This is a slightly different version of a known report in Cramer’s Magazin der Musik regarding Mozart’s academy in the Burgtheater in Vienna on 23 Mar 1783 (Dokumente, 190–91). However, the report in the Münchner Zeitung on 14 Apr 1783 precedes the one in Magazin der Musik, which is printed under the date 9 May 1783.
The report in Magazin der Musik seems to imply that Mozart’s concert took place on 2 Mar 1783 (see the Notes below), but we know from Mozart’s letters to his father that it actually took place on Sun, 23 Mar. The report in the Münchner Zeitung, on the other hand, does not give a specific date for the concert, saying only that it was “recent.”
It is possible that the report in Magazin der Musik is based on the one in the Münchner Zeitung; the minor differences in spelling and syntax are consistent with the sorts of revisions that Cramer might have made, and the erroneous date might have arisen if Cramer yoked together two reports from different sources: a brief report from another source on the violinist Thomas Woborzil dated 22 Mar (a passage omitted from Dokumente; see the Notes below), and the Munich paper’s undated report on Mozart’s concert.
There is, however, one substantive difference between the Munich report and Cramer’s that may speak against this hypothesis: Magazin der Musik includes an additional clause describing the public’s reaction to Mozart's performance:
Unser Monarch, der die ganze Academie, gegen seine Gewohnheit, mit seiner Ge=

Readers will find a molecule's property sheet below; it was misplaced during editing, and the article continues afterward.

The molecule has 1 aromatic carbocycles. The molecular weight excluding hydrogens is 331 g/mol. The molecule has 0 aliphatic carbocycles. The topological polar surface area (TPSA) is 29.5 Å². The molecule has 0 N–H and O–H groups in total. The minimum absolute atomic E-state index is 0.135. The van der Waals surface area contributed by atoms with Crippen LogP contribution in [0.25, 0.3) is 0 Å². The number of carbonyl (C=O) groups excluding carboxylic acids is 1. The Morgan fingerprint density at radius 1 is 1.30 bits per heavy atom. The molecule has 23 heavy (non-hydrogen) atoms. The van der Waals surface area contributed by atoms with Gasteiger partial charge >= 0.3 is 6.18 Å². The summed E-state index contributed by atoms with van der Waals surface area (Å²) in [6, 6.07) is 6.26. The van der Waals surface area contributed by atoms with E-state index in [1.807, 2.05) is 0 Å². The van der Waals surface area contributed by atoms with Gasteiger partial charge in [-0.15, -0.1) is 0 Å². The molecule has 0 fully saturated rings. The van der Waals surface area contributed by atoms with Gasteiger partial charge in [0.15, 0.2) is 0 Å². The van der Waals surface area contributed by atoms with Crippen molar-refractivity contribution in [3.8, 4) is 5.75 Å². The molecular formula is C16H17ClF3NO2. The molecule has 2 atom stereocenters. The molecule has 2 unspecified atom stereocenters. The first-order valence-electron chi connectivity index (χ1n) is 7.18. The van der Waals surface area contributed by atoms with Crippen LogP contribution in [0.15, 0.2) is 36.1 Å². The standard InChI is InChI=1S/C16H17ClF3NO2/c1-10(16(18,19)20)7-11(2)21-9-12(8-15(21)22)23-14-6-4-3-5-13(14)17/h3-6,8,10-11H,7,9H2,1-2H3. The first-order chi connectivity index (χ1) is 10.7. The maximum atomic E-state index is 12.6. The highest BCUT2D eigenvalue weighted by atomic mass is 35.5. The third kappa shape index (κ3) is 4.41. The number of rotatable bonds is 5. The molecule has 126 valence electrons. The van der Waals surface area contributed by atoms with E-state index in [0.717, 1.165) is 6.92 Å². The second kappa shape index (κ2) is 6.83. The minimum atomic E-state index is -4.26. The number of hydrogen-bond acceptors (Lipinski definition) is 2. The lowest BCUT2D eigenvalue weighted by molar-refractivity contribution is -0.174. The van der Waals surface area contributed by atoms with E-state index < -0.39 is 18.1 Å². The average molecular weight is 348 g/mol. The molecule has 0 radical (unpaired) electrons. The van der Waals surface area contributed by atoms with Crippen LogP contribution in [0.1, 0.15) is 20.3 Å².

genwart beehrte, und das ganze Publicum ertheilten denselben [Mozart] so einstimmig Beyfall, daß man hier kein Beyspiel davon weiß.
Our monarch, who contrary to his custom honored the entire academy with his presence, and the entire public gave him [Mozart] unanimous applause, the like of which has not been seen here previously.
This difference between the reports in the Münchner Zeitung and Magazin der Musik could be taken to suggest they derive from a common (but currently unknown) source. (For the complete text of Cramer’s report, correcting an accidental omission in the transcription in Dokumente, see the Notes below.)
Mozart refers to this concert in a letter to Leopold on 12 Mar 1783. In the course of describing his participation in a concert given by his sister-in-law Aloysia Lange the previous day, he writes:
Gestern hat meine schwägerin Lange ihre academie im theater gehalten, worinn ich auch ein Concert gespielt habe. — das theater war sehr voll; und ich wurde auf eine so schöne art von dem hiesigen Publicum wieder empfangen, daß ich ein wahres vergnügen darüber haben muß. — ich war schon weg. — man hörte aber nicht auf zu klatschen — und ich musste das Rondeau repetiren; — es war ein ordentlicher Plazregen. — das ist eine gute ankündigung für meine academie welche ich sonntags den 23:t März geben werde. [Briefe, iii:259]
Yesterday my sister-in-law Lange gave her academy in the theater, at which I also performed a concerto. The theater was very full, and I was again received by the public here in such a lovely manner that it could only give me real pleasure. I had already exited, but the applause didn’t stop, and I had to repeat the rondo. It was a regular downpour. This is a good advertisement for my academy, which I’m giving on Sunday, 23 March.
Mozart writes more on his concert in a letter to Leopold dated 29 Mar 1783 (Briefe, iii:261–62). That letter includes a detailed list of the program, and Mozart mentions that the emperor sent him 25 ducats. (Assuming that the emperor sent imperial [kaiserliche] ducats, this would have amounted to 106 fl 40 kr at the time; on the conversion rate, see Edge 1991, 218.) The two concertos mentioned in the Münchner Zeitung and Magazin der Musik were, according to Mozart’s own description, K. 415 (“das 3:te von meinen Souscriptions=Concerten”; “the 3rd of my subscription concertos”) and K. 175, with K. 382 as the final movement (“das hier beliebte Concert ex D. wozu ich das variazion Rondeau geschickt habe”; “the Concerto in D to which I added the rondeau-variations, which is beloved here”).